And this is where we can borrow a tactic authored by the Chinese military strategist Sun Tzu. In his book The Art of War, Sun mentions that “those who do not know the conditions of mountains and forests, hazardous defiles, marshes, and swamps, cannot conduct the march of an army.”

 In other-words, as a crowdfunding filmmaker, you gotta know your terrain and have a plan!

Italian historian and philosopher Niccolò Machiavelli, in his pamphlet The Prince, calls this virtu, knowing the nature of what you’re working with and its (and your) limitations.

And in my own book Crowdfunding for Filmmakers, I repeat the most important thing about crowdfunding anyone needs to know:

Crowdfunding is a full-time job. To do the job right, you have to be prepared, have all your perks in a row, perfect your pitche, and construct a social media strategy that will last for the duration of your campaigns.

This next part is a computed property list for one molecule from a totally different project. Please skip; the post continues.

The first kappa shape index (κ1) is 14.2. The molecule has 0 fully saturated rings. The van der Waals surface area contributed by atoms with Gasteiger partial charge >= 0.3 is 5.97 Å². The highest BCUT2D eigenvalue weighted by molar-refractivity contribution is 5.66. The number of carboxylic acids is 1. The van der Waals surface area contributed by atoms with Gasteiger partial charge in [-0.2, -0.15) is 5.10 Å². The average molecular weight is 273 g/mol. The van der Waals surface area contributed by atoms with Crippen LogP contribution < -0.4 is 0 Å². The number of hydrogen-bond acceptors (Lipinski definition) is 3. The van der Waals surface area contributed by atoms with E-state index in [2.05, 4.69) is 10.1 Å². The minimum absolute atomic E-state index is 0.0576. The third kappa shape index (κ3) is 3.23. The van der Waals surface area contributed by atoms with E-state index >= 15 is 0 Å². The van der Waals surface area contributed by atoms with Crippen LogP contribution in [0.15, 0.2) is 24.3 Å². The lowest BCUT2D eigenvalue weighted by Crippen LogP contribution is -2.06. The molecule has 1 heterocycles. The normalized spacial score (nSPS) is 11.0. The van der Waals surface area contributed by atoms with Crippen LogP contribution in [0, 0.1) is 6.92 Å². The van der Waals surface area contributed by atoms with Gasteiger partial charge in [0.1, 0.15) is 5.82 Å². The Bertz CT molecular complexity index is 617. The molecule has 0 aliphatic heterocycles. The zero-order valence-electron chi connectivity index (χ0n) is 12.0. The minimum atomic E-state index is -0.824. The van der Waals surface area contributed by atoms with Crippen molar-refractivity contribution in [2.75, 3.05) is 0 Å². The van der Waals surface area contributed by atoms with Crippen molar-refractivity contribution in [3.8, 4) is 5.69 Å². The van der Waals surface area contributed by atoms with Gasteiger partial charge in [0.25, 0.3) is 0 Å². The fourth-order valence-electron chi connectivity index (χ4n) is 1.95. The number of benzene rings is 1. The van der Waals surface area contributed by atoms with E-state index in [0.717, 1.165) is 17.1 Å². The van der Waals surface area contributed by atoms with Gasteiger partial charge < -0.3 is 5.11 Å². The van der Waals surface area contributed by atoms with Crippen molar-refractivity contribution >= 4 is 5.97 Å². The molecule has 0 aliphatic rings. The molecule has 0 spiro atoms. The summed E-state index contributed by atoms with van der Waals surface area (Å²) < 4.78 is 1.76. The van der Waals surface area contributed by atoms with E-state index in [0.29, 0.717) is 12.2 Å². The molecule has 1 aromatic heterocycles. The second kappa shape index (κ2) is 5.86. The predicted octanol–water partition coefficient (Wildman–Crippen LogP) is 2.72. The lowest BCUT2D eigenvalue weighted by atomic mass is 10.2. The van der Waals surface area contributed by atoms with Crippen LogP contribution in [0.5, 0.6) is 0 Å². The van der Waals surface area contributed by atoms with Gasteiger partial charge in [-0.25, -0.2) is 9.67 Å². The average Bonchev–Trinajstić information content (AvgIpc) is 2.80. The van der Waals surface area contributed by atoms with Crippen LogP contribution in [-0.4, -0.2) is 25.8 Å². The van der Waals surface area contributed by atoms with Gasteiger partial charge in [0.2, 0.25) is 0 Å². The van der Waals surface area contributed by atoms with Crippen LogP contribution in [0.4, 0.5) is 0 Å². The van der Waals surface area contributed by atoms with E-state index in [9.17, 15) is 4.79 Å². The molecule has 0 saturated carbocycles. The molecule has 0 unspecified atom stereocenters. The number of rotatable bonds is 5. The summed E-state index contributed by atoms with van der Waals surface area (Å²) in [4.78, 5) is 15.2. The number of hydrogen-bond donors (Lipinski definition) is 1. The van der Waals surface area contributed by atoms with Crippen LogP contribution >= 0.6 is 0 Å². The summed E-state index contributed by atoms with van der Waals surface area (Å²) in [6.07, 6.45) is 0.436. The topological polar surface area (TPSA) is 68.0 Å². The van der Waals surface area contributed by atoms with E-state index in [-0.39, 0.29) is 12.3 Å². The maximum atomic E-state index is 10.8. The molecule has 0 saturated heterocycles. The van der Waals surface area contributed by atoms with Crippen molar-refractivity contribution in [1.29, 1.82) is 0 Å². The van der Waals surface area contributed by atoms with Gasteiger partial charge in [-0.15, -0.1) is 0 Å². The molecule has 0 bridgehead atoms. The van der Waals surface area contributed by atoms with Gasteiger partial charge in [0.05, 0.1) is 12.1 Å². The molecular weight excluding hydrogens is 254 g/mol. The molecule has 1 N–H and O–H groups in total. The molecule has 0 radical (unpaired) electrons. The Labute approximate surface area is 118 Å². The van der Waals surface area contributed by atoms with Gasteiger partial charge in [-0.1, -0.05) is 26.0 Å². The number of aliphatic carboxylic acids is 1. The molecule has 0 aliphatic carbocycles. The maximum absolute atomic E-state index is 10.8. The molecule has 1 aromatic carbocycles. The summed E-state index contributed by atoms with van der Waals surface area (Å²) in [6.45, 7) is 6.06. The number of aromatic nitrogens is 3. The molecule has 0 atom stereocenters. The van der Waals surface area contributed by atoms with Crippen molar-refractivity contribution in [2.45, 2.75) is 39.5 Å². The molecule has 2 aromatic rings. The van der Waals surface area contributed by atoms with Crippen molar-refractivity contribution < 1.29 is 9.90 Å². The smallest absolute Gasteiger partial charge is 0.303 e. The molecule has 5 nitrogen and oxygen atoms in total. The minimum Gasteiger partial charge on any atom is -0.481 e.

And even then you’ll encounter some troubled waters here or a short-winded lull there, but you will be more prepared to deal with them without sacrificing the integrity and quality of our campaigns themselves.

Perhaps my father said it best regarding sickness and well-being: “Prevention is better than curing,” he’d say, and I’ve found this is true in life, and especially in the world of crowdfunding filmmakers.

How To Crowdfund Like Humphrey Bogart

How To Crowdfund Like Humphrey Bogart – By John T. Trigonis

Classic movies can teach us a lot about life and the world today. It seems they may be able to teach us a little something about How to crowdfund, too.

I recently went through quite a lengthy phase in which I was watching only Hollywood classics and film noir from the 1940s and 1950s. Of course, I eventually rediscovered the works of Humphrey Bogart and watched just about everything this silver screen legend starred in, from his first major role as notorious outlaw Duke Mantee in The Petrified Forest to his most memorable role as Rick Blaine in Casablanca.

How To Crowdfund Like Humphrey Bogart